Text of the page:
We've been quite busy converting over to the new portal. And, the sutler's section is there (adding more as we go), so check it out. We also have added two new sections that we feel will greatly add to this T/A. The first is an articles section. There you can post articles on things pertaining to Civil War Living History. Secondly, there is a gallery section up, for pictures from your Living History units. We hope you enjoy the new sections. If you have any suggestions on how to improve this T/A, let us know!

Thanks, and enjoy

banner for reenactor.Net's new online living history forums


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Civil War units

Okay, here's your first big choice, Union or Confederate... and the thing is, we have units pages because, well that is our raison d'Ítre... This whole website is about reenacting, so really, while other things are important, it's the living history groups and units that we really want to showcase!

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Civil War Features on reenactor.Net

reenactor.Net's Civil War Features

Welcome to reenactor.Net's feature section. Here you can find all that's new and exciting in the American Civil War Time/Area...whether it be links to our most recently updated sections or new articles, this is the place to come! And yeah, we're updating now... We have a brand new CW webmaster here  So if you have any questions, problems or requests, please e-mail our new  Civil War moderator?T/A Webmaster, Trish Furman-Leve
  • Visit the reenactor.Net's Forums! Discuss living history, the Civil War, and more! Check this out! 
  • Read up at reenactor.Net's Civil War Living History articles section. Why not write and submit and article yourself? Help people by spreading the knowledge around -- the more we help others, the more we help ourselves! Check it out the ACW Living History Articles section here
  • Take at look at reenactor.Net's Civil War Photo Gallery here

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Union Living History Units

Our Union ACW Cyber-Roster is UPDATED !!!!!!!

This area is to list the union units out there. This page will expand greatly to more sections as go along and add units.

The Union Army, more correctly, the Federal or U.S. Army, was the land force that fought for the United States during the American Civil War. It was also known as the Northern Army and the National Army. It consisted of the small "Regular Army" and was augmented by units supplied by the Northern states, these composed of volunteers as well as conscripts. The Union Army fought and eventually defeated the smaller Confederate States Army during the American Civil War which lasted from 1861 to 1865.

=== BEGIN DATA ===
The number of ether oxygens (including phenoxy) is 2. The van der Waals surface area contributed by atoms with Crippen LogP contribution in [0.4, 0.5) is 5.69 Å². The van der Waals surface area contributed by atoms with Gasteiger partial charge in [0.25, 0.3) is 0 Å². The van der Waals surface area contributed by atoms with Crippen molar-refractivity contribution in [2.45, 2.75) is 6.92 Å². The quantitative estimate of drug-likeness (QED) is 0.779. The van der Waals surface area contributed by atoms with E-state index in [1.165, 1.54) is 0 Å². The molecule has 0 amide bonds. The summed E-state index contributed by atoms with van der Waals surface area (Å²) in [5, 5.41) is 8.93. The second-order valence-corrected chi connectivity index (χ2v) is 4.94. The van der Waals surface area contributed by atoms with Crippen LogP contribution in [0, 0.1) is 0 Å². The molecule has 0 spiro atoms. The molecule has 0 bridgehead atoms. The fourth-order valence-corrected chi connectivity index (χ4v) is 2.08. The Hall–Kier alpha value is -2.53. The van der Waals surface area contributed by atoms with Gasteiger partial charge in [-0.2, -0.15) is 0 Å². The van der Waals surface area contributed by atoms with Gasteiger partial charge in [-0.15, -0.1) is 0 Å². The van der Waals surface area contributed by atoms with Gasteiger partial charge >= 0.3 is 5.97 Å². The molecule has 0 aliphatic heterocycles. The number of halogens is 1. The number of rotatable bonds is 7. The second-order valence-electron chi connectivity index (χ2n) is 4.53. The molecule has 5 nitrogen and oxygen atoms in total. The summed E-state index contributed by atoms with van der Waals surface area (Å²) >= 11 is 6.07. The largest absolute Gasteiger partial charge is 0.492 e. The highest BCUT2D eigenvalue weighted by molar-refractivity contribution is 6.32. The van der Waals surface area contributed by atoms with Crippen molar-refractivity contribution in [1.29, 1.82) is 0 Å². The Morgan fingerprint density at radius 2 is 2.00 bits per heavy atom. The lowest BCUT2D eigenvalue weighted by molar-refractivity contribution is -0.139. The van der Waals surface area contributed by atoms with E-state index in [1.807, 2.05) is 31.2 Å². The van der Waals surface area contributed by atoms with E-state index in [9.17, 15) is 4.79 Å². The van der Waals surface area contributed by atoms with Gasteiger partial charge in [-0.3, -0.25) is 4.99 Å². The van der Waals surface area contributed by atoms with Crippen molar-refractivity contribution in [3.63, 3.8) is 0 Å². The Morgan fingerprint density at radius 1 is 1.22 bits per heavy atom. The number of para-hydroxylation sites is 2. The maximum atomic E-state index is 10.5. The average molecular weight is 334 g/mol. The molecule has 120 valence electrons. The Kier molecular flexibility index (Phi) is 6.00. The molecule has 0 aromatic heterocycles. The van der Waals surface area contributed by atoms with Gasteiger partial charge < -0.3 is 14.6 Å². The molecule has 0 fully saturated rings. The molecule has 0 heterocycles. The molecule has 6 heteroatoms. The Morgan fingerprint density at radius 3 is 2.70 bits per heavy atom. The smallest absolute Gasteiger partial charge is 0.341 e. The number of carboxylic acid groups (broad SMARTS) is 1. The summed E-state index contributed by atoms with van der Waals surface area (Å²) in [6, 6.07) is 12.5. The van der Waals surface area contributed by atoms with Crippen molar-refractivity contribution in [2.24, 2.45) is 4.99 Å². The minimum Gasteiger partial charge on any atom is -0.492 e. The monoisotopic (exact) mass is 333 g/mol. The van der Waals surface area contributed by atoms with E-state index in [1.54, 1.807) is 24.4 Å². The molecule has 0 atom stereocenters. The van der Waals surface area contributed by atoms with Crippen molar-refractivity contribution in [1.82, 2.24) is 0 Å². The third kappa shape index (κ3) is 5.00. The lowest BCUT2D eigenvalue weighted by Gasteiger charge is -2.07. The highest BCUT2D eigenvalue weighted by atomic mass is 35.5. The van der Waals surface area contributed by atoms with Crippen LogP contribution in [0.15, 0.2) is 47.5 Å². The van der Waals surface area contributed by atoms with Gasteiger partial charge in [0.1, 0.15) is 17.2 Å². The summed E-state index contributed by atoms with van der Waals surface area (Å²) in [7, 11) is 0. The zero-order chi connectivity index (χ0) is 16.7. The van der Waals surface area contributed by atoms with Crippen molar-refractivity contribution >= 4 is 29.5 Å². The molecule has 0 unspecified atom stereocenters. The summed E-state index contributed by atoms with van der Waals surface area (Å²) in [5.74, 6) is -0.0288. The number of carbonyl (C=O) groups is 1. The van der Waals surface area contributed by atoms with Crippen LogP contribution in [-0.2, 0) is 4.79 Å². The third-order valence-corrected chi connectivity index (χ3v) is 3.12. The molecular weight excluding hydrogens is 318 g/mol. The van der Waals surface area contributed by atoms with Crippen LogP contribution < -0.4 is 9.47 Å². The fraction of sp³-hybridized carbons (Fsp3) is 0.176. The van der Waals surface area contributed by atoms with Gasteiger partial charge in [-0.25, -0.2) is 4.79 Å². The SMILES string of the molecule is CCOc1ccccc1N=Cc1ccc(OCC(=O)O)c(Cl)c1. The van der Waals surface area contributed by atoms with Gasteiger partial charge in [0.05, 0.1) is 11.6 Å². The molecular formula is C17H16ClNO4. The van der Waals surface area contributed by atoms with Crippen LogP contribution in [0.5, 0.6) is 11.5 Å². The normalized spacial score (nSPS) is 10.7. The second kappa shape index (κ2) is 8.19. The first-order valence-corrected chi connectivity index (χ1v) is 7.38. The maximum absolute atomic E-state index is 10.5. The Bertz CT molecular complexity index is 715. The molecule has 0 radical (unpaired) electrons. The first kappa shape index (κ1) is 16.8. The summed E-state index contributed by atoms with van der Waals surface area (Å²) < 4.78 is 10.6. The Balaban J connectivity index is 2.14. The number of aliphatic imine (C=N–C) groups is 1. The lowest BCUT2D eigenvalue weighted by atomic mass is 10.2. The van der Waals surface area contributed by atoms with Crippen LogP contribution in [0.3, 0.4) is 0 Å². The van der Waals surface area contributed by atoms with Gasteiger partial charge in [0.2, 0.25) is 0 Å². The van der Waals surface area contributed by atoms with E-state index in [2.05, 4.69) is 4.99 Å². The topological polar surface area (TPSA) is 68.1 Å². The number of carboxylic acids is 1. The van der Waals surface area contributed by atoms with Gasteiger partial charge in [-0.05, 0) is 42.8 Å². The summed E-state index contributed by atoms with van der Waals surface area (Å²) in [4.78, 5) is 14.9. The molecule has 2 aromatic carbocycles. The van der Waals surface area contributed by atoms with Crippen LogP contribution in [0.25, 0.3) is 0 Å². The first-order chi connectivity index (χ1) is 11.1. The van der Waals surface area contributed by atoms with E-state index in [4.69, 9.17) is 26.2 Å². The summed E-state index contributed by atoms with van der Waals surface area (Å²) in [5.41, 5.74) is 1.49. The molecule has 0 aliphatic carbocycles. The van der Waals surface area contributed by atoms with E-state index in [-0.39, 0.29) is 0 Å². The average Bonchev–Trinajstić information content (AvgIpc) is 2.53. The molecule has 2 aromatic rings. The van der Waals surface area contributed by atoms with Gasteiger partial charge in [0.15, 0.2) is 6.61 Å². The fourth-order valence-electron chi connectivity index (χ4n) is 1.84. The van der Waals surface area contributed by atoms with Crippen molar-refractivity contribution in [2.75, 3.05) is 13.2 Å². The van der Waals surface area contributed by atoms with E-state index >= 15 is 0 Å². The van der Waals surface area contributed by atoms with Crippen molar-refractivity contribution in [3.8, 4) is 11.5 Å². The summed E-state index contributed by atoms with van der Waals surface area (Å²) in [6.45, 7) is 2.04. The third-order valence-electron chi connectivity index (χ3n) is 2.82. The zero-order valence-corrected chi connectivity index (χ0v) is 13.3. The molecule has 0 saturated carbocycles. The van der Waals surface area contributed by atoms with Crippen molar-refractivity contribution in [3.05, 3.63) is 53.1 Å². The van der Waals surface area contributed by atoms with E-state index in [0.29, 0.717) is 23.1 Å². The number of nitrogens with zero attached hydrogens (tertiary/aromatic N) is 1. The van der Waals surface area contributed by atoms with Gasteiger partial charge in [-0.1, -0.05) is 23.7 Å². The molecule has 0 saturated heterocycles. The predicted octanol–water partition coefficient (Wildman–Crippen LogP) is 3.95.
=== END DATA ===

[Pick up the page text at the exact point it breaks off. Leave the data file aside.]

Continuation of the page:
When the American Civil War began in April 1861, there were only 16,000 men in the regular U.S. Army, and of these, many were Southern officers who resigned their commissions and joined the Confederate States Army. At this time, the U.S. Army consisted of ten regiments of infantry,

four of artillery, two of cavalry, two of dragoons, and one of mounted infantry. The regiments were scattered widely. Of the 197 companies in the army, 179 occupied 79 isolated posts in the West, and the remaining 18 manned garrisons east of the Mississippi River, mostly along the Canadian border and on the Atlantic coast.

Raising an Army

With the secession of the Southern states, and with this drastic shortage of men in the army, President Abraham Lincoln called on the states to raise a force of 75,000 men for three months to put down the "insurrection." Lincoln's call forced the border states to choose sides, and four of these states then seceded, making the Confederacy eleven states strong. The war proved to be longer and more extensive than anyone North or South had expected, and on July 22, 1861, Congress authorized a volunteer army of 500,000 men The call for volunteers initially was easily met by patriotic Northerners, abolitionists, and even immigrants who enlisted for a steady income and meals. Over 10,000 Germans in New York and Pennsylvania immediately responded to Lincoln's call, and French immigrants were also quick to volunteer. As more men were needed, however, the number of volunteers fell and both money bounties and forced conscription had to be turned to. Nevertheless, between April 1861 and April 1865, at least two and a half million men served in the Union Army, of whom the majority were volunteers.


To add your unit link, please go
to our link-add page.

One last note... IF you find a link here
that's DEAD, please, e-Mail us
so that we might fix or remove it.